Tuesday, March 11, 2008

A Library of 25 Books

What I am about to lay before you is a kind of literary Rorschach test result.

It is also a work in progress.

A few days ago I put myself on a “less is more” kick and got to thinking of the few hundred books in my personal library, 75 percent of which I will never read—at last not in their entirety.

Yes, so many books, so little time.

So as an exercise I posed the question: if I could keep only 25 books, which would they be?

As I went about the exercise, I kept a couple of guiding principles in mind. I have even acted on one.

First, I decided to get rid of books I could readily get at a convenient library. The first library that came to mind was the one in our Quaker meeting house. And that led to my first act: I promptly donated nearly all of my Quaker books to the Multnomah Monthly Meeting’s library, thereby freeing about two three feet of space on my shelves.

The second principle violated the first. Although some books on the following list are readily available at the public library, I want to keep them here for ready reference. An arm’s reach away — for an emergency.

I could go into a Rorschach (Freudian?) analysis of the list (Why, for instance, are there so few women authors?), but for now, I’ll simply share them for consideration. As I say, this is a work in progress. I could change my mind about the list in the next week, or in the next five minutes.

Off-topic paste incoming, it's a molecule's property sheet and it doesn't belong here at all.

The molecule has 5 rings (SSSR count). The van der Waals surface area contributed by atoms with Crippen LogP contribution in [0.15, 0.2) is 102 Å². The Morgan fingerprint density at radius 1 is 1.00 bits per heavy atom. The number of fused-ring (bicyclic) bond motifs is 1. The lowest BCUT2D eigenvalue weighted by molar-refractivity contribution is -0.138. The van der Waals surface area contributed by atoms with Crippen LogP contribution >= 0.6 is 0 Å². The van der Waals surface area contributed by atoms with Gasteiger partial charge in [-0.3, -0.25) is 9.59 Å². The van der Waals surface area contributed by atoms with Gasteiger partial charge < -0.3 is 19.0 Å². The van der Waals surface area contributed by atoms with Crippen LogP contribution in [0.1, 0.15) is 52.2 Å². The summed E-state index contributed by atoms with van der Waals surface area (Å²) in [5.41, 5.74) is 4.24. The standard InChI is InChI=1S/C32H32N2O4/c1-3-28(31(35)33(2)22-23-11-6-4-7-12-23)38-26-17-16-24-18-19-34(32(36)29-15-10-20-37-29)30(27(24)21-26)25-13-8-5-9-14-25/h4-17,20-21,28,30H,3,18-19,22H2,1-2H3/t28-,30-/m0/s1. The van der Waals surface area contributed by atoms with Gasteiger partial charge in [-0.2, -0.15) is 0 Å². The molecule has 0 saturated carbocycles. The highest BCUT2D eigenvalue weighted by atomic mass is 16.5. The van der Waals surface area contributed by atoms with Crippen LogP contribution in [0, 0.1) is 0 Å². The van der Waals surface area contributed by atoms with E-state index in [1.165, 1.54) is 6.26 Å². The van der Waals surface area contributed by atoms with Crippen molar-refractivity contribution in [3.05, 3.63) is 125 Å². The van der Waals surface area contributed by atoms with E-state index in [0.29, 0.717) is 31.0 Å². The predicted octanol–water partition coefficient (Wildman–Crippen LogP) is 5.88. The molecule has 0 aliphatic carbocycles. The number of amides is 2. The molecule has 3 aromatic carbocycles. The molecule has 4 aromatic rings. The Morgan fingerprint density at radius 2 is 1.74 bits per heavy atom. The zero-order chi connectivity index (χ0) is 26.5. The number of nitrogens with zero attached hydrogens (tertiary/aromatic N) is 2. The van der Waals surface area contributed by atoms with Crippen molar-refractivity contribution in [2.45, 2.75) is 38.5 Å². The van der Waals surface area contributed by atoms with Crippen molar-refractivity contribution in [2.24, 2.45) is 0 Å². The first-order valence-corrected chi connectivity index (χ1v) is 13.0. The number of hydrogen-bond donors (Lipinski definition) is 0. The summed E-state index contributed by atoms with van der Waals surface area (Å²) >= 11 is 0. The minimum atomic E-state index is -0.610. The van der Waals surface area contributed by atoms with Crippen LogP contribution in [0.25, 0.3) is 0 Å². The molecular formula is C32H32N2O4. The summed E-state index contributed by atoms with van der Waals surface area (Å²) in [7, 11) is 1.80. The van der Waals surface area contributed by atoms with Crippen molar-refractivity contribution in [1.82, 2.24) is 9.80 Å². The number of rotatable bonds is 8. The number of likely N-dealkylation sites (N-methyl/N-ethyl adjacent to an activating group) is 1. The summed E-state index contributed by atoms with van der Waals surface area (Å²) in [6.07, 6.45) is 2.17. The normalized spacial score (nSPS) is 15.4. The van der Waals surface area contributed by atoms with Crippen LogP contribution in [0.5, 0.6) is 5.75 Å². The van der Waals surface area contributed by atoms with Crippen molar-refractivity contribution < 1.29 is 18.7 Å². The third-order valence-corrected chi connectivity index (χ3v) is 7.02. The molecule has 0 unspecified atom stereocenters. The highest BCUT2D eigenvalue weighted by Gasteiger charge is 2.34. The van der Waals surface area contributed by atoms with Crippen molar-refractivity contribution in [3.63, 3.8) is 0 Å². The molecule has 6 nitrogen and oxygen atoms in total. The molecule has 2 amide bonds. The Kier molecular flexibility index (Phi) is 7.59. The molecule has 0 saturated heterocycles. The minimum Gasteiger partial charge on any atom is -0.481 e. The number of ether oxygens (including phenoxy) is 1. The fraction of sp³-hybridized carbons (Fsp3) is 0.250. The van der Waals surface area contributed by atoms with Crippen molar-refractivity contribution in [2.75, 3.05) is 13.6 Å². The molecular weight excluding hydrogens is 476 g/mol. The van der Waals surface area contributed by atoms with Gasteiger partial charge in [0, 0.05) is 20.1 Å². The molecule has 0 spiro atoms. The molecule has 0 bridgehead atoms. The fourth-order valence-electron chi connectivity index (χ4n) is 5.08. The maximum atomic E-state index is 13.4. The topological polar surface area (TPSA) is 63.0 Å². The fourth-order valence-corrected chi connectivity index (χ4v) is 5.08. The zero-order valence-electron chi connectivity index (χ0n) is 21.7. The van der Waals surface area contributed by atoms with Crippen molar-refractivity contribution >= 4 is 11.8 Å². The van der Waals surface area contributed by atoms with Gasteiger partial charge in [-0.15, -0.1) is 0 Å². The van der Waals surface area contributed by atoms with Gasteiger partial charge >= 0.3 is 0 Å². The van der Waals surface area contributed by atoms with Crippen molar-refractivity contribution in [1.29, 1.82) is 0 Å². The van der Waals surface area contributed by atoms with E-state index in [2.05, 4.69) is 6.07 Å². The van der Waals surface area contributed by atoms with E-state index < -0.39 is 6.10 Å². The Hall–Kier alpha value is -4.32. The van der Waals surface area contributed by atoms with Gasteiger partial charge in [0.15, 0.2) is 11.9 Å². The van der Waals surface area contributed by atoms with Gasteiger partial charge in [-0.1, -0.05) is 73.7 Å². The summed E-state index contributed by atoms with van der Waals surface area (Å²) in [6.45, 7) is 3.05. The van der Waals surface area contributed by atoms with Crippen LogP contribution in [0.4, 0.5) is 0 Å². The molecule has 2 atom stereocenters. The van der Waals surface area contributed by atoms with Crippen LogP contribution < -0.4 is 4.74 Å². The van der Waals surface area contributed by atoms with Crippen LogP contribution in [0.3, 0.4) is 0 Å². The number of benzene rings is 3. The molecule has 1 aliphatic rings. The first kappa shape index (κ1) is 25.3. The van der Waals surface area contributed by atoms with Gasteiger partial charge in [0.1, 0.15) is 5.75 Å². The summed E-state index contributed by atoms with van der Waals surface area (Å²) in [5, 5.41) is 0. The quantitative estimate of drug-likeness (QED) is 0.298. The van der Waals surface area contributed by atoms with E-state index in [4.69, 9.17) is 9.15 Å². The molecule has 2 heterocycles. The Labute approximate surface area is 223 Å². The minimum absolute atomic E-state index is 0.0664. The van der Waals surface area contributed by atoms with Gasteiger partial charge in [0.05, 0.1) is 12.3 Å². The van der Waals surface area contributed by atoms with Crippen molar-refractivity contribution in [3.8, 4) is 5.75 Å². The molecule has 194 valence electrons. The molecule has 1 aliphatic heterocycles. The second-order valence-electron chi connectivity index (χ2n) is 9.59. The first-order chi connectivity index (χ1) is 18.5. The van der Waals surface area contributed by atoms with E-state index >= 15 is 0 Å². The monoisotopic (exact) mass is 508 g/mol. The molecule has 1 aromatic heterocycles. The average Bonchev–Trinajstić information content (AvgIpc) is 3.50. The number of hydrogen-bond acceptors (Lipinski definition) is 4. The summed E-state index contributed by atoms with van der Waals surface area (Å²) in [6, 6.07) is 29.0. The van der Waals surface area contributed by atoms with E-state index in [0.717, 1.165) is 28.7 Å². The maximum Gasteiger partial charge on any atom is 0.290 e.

The Essays of George Orwell
Meditations — Marcus Aurelius
The National Trust Book of Long Walks in England, Scotland and Wales
The History of Western Philosophy—Bertrand Russell
The John McPhee Reader

The Orwell Reader (Introduction by Richard Rovere)
Small is Beautiful—E.F. Schumacher
Walden — Henry David Thoreau
On Civil Disobedience — Henry David Thoreau
Faith and Practice — the Northwest Pacific Meeting of the Religious Society of Friends

A People’s History of The United States — Howard Zinn
Markings — Dag Hammarskjold
Technopoly — Neil Postman
Conscientious Objections — Neil Postman
Essays of E.B. White

Tao Te Ching — Lao Tzu (Ursula K. Le Guin version)
A Pattern Language — Christopher Alexander et. al. (A study in place-making)
The Group of Seven by Peter Mellin (remarkable Canadian artists from the early 20th Century)
The Jefferson Bible (The new testament freed of “miracle” encrustations. By the third, and most remarkable, president of these United States)

The Essential Rumi
Time and the Art of Living — Robert Grudin
Late Night Thoughts on Listening to Mahler’s Ninth Symphony — Lewis Thomas
Language in Thought and Action (Fifth Edition) S.I. Hayakawa and Alan R. Hayakawa
Leonardo da Vinci, Artist, Scientist, Inventor — Simona Cremante

That’s it. Notably laden with Orwell and Postman and males in general. Fiction is all but missing in action.

How to describe? Mystical, retro, analytical, artistic, contrary, liberal, defiant?

To prove how fluid and tentative the list is, note that the photo includes Non-Violent Resistance by Gandhi (Would Thoreau, who profoundly shaped Gandhi's thinking, suffice?). Gandhi is not on the above list.

And so it goes . . . .

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